Lost in Translation?

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CAMBRIDGE, Mass.: If British nanny Louise Woodward is ever convicted in the death of 8-month old Matthew Eappen, her defenders will be able to say it was the first murder case that hinged on transatlantic semantics. For what emerged in Woodward's testimony Monday is yet another example of what George Bernard Shaw meant when he called Britain and America "two nations divided by a common language."

Prosecutor Gerald Leone Jr. was incredulous as Woodward repeated exactly what she told police the night of baby Matthew's death: that she had done nothing more than "popped him on the bed." Any Briton will tell you that means nothing more violent than gently placing the baby on the bed; in the U.S., however, the phrase takes on much more sinister connotations.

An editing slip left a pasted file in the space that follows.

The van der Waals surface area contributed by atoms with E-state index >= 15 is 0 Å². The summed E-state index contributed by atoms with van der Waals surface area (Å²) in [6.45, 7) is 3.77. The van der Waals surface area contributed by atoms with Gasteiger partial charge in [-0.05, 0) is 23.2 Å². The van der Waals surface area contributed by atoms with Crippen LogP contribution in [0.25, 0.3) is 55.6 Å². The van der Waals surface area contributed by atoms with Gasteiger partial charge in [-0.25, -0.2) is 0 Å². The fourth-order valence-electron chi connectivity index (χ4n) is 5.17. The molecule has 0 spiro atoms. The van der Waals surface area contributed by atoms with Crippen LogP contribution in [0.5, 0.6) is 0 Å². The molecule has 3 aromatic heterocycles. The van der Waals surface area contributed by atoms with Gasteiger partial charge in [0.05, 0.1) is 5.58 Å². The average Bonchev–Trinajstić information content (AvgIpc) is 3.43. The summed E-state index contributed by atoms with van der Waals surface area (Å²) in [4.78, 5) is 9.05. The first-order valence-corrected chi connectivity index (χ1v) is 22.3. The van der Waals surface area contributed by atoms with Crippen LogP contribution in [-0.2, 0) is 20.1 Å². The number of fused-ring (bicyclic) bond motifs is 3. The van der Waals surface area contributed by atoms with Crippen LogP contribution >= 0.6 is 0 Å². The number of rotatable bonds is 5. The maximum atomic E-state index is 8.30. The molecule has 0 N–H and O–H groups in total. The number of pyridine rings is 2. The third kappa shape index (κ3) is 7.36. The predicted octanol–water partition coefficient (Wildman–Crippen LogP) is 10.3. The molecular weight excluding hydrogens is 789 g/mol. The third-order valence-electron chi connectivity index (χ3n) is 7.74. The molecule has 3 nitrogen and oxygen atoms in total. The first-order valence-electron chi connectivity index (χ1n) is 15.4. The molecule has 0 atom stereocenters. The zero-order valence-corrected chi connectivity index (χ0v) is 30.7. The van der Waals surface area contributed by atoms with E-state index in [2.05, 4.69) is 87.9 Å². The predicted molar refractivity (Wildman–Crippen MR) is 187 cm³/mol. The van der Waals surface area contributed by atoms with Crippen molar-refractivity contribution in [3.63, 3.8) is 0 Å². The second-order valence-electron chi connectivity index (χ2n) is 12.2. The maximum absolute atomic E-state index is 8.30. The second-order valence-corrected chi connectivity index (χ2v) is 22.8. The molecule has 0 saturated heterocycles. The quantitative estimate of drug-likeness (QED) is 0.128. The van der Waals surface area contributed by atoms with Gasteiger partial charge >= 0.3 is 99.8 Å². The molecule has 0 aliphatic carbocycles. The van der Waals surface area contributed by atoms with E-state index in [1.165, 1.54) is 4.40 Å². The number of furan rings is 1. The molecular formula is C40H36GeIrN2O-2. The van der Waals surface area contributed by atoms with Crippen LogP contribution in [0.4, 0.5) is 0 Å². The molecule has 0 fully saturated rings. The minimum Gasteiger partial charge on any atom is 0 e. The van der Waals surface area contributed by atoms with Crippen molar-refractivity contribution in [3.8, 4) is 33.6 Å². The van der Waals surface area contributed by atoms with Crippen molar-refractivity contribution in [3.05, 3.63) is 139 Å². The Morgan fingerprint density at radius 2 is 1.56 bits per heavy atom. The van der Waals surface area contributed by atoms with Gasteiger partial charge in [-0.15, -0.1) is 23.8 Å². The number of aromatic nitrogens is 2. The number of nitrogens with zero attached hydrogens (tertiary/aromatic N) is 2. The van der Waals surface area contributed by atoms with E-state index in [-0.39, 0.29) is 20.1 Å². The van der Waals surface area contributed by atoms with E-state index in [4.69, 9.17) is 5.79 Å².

Translation trouble notwithstanding, Woodward has given a calm and composed performance on the witness stand one that has trial observers talking of an early acquittal. Her credibility remained unshaken by the prosecution's main revelation that she had used fake ID to get into Massachusetts bars. Not only is that offense common enough among American teens, but at 19 years old Woodward is legally entitled to drink in her home country. All she needs now is a Webster's Dictionary.